What really bothered me about this program is that it never said why Bible believing Christians cosider the LDS church not to be non-Christian. Why couldn’t they have told the general public that the Mormon god is not the God of the Bible? The Mormon god was once a man who worked his way to godhood. But the one true God was always God and will always be God, he will never have to work his way to Godhood.
I was hoping for a well balanced view from this program. Instead we got the usual view of the Mormons as being persecuted for their religion. Some times that may have been the case, but more likely the Mormons did something to make their neighbors angry. Like repeatedly telling them that soon all their land would be given to the Mormons, and treating them like surfs.
Then there was the segment about Joseph Smith’s death. Why didn’t the film show that Joseph was not locked in a cell, but allowed to stay in a very comfortable upper room of the jail. He was also allowed to have his brother, Hyram, and a few friends with him. Not to mention, someone smuggled a pepper box gun to him. When the shooting started he did his fair share. This guy was not led like a lamb to the slaughter, he went out kicking and screaming. Unlike Jesus, who was a true martyr.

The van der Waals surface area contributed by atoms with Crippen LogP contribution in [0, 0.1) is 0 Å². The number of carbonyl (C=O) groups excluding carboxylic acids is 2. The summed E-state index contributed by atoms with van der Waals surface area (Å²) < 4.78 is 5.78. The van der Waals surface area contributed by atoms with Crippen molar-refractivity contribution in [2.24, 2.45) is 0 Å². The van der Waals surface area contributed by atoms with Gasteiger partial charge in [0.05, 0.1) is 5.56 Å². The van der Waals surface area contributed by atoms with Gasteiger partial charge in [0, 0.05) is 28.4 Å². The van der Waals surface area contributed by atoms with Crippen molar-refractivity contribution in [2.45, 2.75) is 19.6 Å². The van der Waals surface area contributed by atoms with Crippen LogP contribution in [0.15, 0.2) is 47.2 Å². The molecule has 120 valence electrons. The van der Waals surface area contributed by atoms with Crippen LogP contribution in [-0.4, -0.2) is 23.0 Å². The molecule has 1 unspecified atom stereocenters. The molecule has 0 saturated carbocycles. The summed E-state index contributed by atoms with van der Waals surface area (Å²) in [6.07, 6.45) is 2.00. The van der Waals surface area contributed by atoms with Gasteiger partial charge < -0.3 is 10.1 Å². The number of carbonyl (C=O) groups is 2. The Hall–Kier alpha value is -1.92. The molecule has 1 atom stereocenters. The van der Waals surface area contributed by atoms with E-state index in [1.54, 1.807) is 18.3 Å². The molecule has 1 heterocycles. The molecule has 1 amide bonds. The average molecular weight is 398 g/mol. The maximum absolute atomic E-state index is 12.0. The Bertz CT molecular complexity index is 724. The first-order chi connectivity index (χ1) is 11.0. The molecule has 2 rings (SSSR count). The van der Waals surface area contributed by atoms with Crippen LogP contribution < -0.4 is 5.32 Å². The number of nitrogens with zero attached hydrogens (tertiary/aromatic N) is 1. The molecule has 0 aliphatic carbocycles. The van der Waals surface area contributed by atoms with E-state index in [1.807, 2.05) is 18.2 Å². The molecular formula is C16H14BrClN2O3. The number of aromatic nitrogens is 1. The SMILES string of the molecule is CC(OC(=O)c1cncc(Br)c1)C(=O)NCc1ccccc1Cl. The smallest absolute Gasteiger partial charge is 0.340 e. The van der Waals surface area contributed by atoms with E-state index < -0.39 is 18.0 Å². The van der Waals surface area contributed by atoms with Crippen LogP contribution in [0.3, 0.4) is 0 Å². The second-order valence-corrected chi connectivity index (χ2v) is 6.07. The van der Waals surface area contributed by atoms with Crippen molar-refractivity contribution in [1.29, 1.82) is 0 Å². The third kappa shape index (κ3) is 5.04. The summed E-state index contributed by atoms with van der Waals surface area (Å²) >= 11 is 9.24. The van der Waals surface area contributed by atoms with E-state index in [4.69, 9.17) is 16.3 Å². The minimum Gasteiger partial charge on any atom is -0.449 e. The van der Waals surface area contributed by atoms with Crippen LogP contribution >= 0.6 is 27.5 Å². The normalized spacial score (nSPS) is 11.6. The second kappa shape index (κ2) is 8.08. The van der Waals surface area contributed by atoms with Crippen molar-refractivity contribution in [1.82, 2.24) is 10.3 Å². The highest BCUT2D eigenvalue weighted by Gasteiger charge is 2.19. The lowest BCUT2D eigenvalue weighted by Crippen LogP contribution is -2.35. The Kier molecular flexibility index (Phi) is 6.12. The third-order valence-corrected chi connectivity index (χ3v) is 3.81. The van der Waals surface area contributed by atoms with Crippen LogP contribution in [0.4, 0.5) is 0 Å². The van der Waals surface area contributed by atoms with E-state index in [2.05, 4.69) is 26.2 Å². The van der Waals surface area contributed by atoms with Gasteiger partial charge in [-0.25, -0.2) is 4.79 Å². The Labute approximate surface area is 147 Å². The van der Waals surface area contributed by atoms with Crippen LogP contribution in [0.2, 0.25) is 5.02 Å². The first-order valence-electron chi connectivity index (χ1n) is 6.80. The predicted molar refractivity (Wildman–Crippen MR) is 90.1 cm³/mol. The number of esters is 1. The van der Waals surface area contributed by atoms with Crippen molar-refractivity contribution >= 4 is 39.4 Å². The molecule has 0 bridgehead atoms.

So once again the general public has had the wool pulled over their eyes about what Mormonism really teaches and who the LDS church really is.
I missed the first half of the program because I was doing a final presentation in my MIS class, but I caught the 2nd part.
It was very interesting. I did notice that there was ONE excommunicated woman discussing feminism and MANY short rebuttals. It would have been nice to get more perspectives on that topic.